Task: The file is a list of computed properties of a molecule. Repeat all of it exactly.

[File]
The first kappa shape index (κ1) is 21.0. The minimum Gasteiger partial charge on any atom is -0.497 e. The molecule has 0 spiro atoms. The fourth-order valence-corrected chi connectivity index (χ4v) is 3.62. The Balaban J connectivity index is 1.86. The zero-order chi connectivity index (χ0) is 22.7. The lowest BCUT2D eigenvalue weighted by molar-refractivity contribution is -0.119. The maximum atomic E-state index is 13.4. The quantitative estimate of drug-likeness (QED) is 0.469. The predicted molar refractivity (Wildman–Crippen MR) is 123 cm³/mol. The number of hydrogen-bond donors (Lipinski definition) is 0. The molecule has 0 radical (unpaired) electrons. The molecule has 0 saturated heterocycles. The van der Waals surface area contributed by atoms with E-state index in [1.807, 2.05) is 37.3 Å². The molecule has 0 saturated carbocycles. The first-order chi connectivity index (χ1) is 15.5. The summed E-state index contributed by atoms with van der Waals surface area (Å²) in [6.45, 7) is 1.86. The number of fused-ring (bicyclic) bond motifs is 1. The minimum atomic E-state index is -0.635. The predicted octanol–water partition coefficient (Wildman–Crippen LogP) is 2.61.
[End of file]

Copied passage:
The first kappa shape index (κ1) is 21.0. The minimum Gasteiger partial charge on any atom is -0.497 e. The molecule has 0 spiro atoms. The fourth-order valence-corrected chi connectivity index (χ4v) is 3.62. The Balaban J connectivity index is 1.86. The zero-order chi connectivity index (χ0) is 22.7. The lowest BCUT2D eigenvalue weighted by molar-refractivity contribution is -0.119. The maximum atomic E-state index is 13.4. The quantitative estimate of drug-likeness (QED) is 0.469. The predicted molar refractivity (Wildman–Crippen MR) is 123 cm³/mol. The number of hydrogen-bond donors (Lipinski definition) is 0. The molecule has 0 radical (unpaired) electrons. The molecule has 0 saturated heterocycles. The van der Waals surface area contributed by atoms with E-state index in [1.807, 2.05) is 37.3 Å². The molecule has 0 saturated carbocycles. The first-order chi connectivity index (χ1) is 15.5. The summed E-state index contributed by atoms with van der Waals surface area (Å²) in [6.45, 7) is 1.86. The number of fused-ring (bicyclic) bond motifs is 1. The minimum atomic E-state index is -0.635. The predicted octanol–water partition coefficient (Wildman–Crippen LogP) is 2.61.